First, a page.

Managing start-up transition

Caroline Mboijana, Managing Director, The Leadership Team (U). 

What you need to know:

  • Your situation is interesting, but rest assured it’s not new. Your question is quite broad, so allow me to answer it in two parts.

I have recently joined a start-up company in manufacturing. The business has been operating in a project-phased approach over the last one and half years, and as we close the second year, the wish is to move away from the project setup into the entire operation. The expected transition is likely to take almost six months. I’ve noticed that the business has been working with casual labourers, and some staff have had annual contracts. I have been tasked to think through how we must manage the transition without disrupting the business. The numbers are significant, and I’m not sure where to start with this process. How do I manage this? Steven

Hello Steven, if you have read my columns in the past, I have always said manufacturing provides the most dynamic and exciting challenges for people, and the beauty of this is it allows you to be innovative and creative in developing solutions. Your situation is interesting, but rest assured it’s not new. Your question is quite broad, so allow me to answer it in two parts.

I suspect that in the initial years, the workers on the plant were brought in to help with the teams that were in charge of the highly technical aspects of plant which  required sophisticated skills and abilities. I suspect the casual and short-term contract staff may not be highly educated and qualified. Yet, they have contributed considerably to where the business is now. Along the way, they have probably acquired skills and knowledge and, through on-the-job learning, have become good employers, which you should be careful not to lose as you slowly work at formalising your staffing structure.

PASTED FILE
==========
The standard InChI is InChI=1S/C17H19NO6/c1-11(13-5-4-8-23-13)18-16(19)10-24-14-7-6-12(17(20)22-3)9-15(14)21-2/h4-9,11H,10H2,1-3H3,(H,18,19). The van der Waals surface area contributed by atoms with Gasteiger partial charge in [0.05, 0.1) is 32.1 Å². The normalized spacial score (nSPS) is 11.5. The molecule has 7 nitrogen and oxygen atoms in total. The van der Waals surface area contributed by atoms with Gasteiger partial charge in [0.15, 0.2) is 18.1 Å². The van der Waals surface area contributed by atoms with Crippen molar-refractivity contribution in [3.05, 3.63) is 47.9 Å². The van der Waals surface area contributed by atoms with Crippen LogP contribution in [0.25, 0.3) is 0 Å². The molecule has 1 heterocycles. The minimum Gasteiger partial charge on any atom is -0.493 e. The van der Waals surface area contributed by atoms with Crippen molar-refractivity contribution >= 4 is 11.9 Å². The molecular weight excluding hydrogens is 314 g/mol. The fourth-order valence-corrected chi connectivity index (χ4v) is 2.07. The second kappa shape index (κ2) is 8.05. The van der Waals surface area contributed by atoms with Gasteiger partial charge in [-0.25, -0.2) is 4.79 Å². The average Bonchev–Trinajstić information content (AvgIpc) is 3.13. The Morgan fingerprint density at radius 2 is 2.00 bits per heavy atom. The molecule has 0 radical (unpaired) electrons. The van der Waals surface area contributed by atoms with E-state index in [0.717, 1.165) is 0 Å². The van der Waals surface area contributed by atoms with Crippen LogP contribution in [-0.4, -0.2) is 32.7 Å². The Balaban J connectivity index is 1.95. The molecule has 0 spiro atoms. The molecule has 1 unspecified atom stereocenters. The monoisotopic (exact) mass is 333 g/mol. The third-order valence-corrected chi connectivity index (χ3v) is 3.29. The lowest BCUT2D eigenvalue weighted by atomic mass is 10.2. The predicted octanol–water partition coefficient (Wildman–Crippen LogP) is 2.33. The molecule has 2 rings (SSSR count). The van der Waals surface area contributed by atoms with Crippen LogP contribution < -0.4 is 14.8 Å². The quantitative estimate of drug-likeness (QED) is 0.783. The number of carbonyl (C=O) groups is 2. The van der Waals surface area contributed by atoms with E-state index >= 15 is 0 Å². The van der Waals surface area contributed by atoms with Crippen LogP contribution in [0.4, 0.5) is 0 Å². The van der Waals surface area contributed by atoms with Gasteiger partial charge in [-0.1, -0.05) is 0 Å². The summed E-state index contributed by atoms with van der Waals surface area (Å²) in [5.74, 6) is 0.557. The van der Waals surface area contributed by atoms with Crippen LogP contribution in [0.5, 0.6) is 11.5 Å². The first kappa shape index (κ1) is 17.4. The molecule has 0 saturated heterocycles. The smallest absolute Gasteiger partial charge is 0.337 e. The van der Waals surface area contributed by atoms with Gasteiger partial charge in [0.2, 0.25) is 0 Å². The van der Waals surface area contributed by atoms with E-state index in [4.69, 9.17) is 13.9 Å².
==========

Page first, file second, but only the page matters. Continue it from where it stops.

In addressing your issue, you must first do some data analysis and research. It’s best for you, first of all, to have a clear picture of where your workforce is placed. It is vital that all roles have job descriptions and that work processes that define how work is conducted are clearly articulated. It is easy to change these dynamically in the project phase as the systems are being set up and will change over time. If your job descriptions and work process are now defined, we also need to check that the structure is set up to help the business transition. This is equally important. While the structure tells who reports where and what the departments are in the business,  the critical aspect of the structure is that it defines how the different processes within the business are linked and work together. See it as the flow of the business.

Once the above is done, you can start mapping out what each person does, what role they are in, and their qualifications, etc. You then will need to speak with your leadership team, EXCO or SMT, and have a frank discussion of appreciating which functions are core to the business and which provide services to the business. They say all departments are critical,  and they are, but some are more critical than others. If your business is regulated, you will want to research what the regulations say about qualifications/ skills, etc, so that you are in line. Please also ensure you have researched best practices in whichever sector the business is based. 

While every business is unique, there are underlying benchmarks in roles that are cross-cutting in the industry. This will come in at some point if you are audited and your records are verified for compliance. There are cases where academic qualification is a must, for example, in the Engineering or Finance  or Quality Control departments- this speaks to the integrity of the business.

I can assure you that the work mentioned above will take time; however, once you’ve spent time doing this, you will have a better understanding of the current position of your staffing, and critically, it will inform how you manage the transition moving forward. Please always keep focused on the business’s strategic intent; it’s easy to get lost in the details and miss the bigger picture. 
Next week, I’ll walk you through what happens next.

Caroline Mboijana,
Managing Director, The Leadership Team (U)  [email protected]